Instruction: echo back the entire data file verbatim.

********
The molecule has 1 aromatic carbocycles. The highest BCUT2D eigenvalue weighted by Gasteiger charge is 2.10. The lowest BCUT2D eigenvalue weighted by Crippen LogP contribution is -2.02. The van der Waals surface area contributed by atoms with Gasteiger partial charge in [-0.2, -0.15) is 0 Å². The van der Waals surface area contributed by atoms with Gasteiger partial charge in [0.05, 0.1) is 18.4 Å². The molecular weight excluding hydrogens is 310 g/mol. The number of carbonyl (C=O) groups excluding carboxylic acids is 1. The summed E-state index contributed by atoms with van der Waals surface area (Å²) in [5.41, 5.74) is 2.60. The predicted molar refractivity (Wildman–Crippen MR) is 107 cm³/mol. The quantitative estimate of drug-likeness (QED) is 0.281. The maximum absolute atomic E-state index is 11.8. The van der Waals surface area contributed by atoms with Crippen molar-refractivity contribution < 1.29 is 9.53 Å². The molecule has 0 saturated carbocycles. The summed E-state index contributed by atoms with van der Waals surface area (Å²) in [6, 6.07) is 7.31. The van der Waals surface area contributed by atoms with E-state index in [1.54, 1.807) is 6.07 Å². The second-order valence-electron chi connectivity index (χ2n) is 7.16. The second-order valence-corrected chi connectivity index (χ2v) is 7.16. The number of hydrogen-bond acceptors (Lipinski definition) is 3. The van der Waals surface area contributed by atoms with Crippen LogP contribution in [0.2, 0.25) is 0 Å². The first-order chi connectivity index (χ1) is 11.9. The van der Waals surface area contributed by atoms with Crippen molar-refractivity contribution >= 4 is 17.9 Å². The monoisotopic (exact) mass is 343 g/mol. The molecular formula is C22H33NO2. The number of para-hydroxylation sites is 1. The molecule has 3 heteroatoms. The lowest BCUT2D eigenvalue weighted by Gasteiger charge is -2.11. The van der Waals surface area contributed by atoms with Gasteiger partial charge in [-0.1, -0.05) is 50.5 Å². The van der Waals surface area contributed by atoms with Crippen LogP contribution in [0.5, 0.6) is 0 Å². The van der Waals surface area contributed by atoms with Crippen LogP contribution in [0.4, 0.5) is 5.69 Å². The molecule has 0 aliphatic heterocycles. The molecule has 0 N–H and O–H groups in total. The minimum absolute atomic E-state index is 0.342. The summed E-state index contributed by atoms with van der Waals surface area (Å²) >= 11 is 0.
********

The molecule has 1 aromatic carbocycles. The highest BCUT2D eigenvalue weighted by Gasteiger charge is 2.10. The lowest BCUT2D eigenvalue weighted by Crippen LogP contribution is -2.02. The van der Waals surface area contributed by atoms with Gasteiger partial charge in [-0.2, -0.15) is 0 Å². The van der Waals surface area contributed by atoms with Gasteiger partial charge in [0.05, 0.1) is 18.4 Å². The molecular weight excluding hydrogens is 310 g/mol. The number of carbonyl (C=O) groups excluding carboxylic acids is 1. The summed E-state index contributed by atoms with van der Waals surface area (Å²) in [5.41, 5.74) is 2.60. The predicted molar refractivity (Wildman–Crippen MR) is 107 cm³/mol. The quantitative estimate of drug-likeness (QED) is 0.281. The maximum absolute atomic E-state index is 11.8. The van der Waals surface area contributed by atoms with Crippen molar-refractivity contribution < 1.29 is 9.53 Å². The molecule has 0 saturated carbocycles. The summed E-state index contributed by atoms with van der Waals surface area (Å²) in [6, 6.07) is 7.31. The van der Waals surface area contributed by atoms with E-state index in [1.54, 1.807) is 6.07 Å². The second-order valence-electron chi connectivity index (χ2n) is 7.16. The second-order valence-corrected chi connectivity index (χ2v) is 7.16. The number of hydrogen-bond acceptors (Lipinski definition) is 3. The van der Waals surface area contributed by atoms with Crippen LogP contribution in [0.2, 0.25) is 0 Å². The first-order chi connectivity index (χ1) is 11.9. The van der Waals surface area contributed by atoms with Crippen molar-refractivity contribution >= 4 is 17.9 Å². The monoisotopic (exact) mass is 343 g/mol. The molecular formula is C22H33NO2. The number of para-hydroxylation sites is 1. The molecule has 3 heteroatoms. The lowest BCUT2D eigenvalue weighted by Gasteiger charge is -2.11. The van der Waals surface area contributed by atoms with Gasteiger partial charge in [-0.1, -0.05) is 50.5 Å². The van der Waals surface area contributed by atoms with Crippen LogP contribution in [0.5, 0.6) is 0 Å². The van der Waals surface area contributed by atoms with Crippen LogP contribution in [0.4, 0.5) is 5.69 Å². The molecule has 0 aliphatic heterocycles. The molecule has 0 N–H and O–H groups in total. The minimum absolute atomic E-state index is 0.342. The summed E-state index contributed by atoms with van der Waals surface area (Å²) >= 11 is 0.